The fundamental premise underlying our program is that teachers must participate in a properly structured research experience so that they may learn its value and be willing and able to design appropriate research opportunities for their students.
We designed our program so that teachers could learn about real-world topics that engage students' interest by using experimental systems and methods that are feasible, inexpensive, realistic and nontrivial. This program presented the concepts and related issues in several environmental science areas and used these to generate a variety of simple, safe, and interesting experiments that could be done during our training sessions and in the classroom. It presented teachers with a broad range of options as a tool box that they could adapt to their classes according to their needs, including field and laboratory studies of many physical and biological systems. The major emphasis was on the process of doing research "from scratch", so that the teachers are empowered to generate research projects on any topics that arise in their curricula or their day to day work with students.
Our project was designed in response to the national need for a citizenry and work-force that has the knowledge and skills demanded by the information and technology-based economy of the twenty-first century (SCANS, 1991). An underlying premise is that all students are capable of learning mathematics and science at relatively sophisticated levels. The fact that this has not always been true in practice is a reflection of our lack of understanding of how people learn. Cognitive science research has shown that individuals construct a personal view of the natural world based on their experiences. They need involvement in challenging experiences and the encouragement to think deeply about their meaning (Mestre, 1994). The classroom must be designed to offer such opportunities.
Many of the national reports focus on the interweaving of curriculum, pedagogy and professional development. All stress the importance of creating an environment in which students are engaged in long-term investigations and cognitive problem solving. All believe that we have underestimated students' conceptual abilities and stress the importance of their having the opportunity to think like scientists. (NSTA, 1995; NCTM, 1995; NRC, 1994; AAAS, 1993). There have been many efforts to develop the necessary school environment. One of the most comprehensive programs, the NSF State Systemic Initiative, focuses on transforming the whole system. SSI considers the school curriculum, classroom instruction, assessment, professional development, management, and governance. It also stresses the partnerships among the schools, the parents, and the larger community (Earle and Wan, 1995). The Partnership, which serves as one of the Regional Resource Providers for the Massachusetts SSI (Project PALMS), has found that this project enhances the other work in systemic reform.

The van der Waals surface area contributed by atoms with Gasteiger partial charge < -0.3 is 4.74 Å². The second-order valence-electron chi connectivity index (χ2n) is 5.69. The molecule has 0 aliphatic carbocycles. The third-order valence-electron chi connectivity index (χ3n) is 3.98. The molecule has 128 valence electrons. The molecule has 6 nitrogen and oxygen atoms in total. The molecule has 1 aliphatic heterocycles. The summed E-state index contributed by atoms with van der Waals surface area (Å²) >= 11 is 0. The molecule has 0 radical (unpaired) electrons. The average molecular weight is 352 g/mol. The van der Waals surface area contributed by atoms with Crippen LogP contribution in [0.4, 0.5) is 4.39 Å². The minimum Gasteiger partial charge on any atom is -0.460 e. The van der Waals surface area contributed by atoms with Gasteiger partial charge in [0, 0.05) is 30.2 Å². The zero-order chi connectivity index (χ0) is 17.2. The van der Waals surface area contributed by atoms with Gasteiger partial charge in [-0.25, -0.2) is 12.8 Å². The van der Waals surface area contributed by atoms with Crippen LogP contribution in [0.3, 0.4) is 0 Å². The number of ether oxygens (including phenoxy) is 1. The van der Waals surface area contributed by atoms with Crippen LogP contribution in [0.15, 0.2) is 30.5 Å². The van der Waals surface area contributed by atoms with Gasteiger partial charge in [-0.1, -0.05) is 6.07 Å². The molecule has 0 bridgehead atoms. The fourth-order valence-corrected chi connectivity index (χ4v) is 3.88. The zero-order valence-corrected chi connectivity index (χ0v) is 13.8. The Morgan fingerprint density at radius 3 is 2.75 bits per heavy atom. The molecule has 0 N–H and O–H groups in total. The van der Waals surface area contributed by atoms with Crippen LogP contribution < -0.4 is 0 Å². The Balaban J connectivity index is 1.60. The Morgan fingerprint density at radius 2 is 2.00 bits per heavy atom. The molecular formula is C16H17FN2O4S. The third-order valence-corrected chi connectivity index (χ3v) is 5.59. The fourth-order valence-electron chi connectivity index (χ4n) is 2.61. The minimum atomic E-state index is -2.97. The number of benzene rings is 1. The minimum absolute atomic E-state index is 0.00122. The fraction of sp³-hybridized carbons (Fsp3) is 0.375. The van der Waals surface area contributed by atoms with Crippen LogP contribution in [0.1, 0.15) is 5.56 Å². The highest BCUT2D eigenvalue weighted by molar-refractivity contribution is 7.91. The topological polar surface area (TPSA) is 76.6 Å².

One of the best ways to work towards these national goals is to have students engage in original scientific research in their classrooms, something that has not even been considered in most schools in the past. Why is this a new idea -- why haven't we always expected students to conduct research as part of their science classes? Some of the reasons are logistical: too many students, too few supplies and equipment, too much information to cover, too little time. These are formidable problems, but many teachers have overcome them. There is a more fundamental reason why K-12 students have not been expected to do research: the teachers have never experienced it themselves.
Teachers teach the way they were taught. Unfortunately, their own college experience usually did not include any expectation that they would engage in research. That opportunity has been limited to some colleges and some honors programs. Teachers trained as secondary school science teachers have completed more science courses than elementary teachers, but with rare exceptions neither group has had the opportunity to do research of any kind either as undergraduates or as graduate students. Since they have not done research as students, they have not experienced the difference between learning through research and learning in a cookbook-laboratory environment.
Early in our planning, we found ourselves continually making the distinction between "research" and what might be called "science activities." Activities include "cookbook" exercises where students follow carefully outlined plans, where the methods are already chosen for them, and where no new knowledge is sought or where the answer is clearly known in advance. There is little encouragement or opportunity for students to follow up on surprising results or for them to ask their own questions. Activities can be very useful and have a real place in the curricula, but by themselves they are an incomplete picture of how science is really done. In 5C5E we insisted on developing methods by which students can experience true research.
We emphasized that the "scientific method" is not the cut and dried model that is often fantasized in textbooks. In reality, there is a lot of trial and error and evaluation and rethinking of the methods used and the results obtained. But certain methodological tools are used to allow sound conclusions, such as the use of controls in experiments, avoiding confounding effects in observations and including sound principles of experimental design such as replication, randomized sampling, estimation and comparison rather than just collection. We have made use of various approaches to help students choose questions, especially the four-question strategy (Cothron, Julia H., Ronald N. Giese and Richard J. Rezba, Students and Research: Practical Strategies for Science Classrooms and Competitions, Second Edition, Kendall/Hunt. 1993).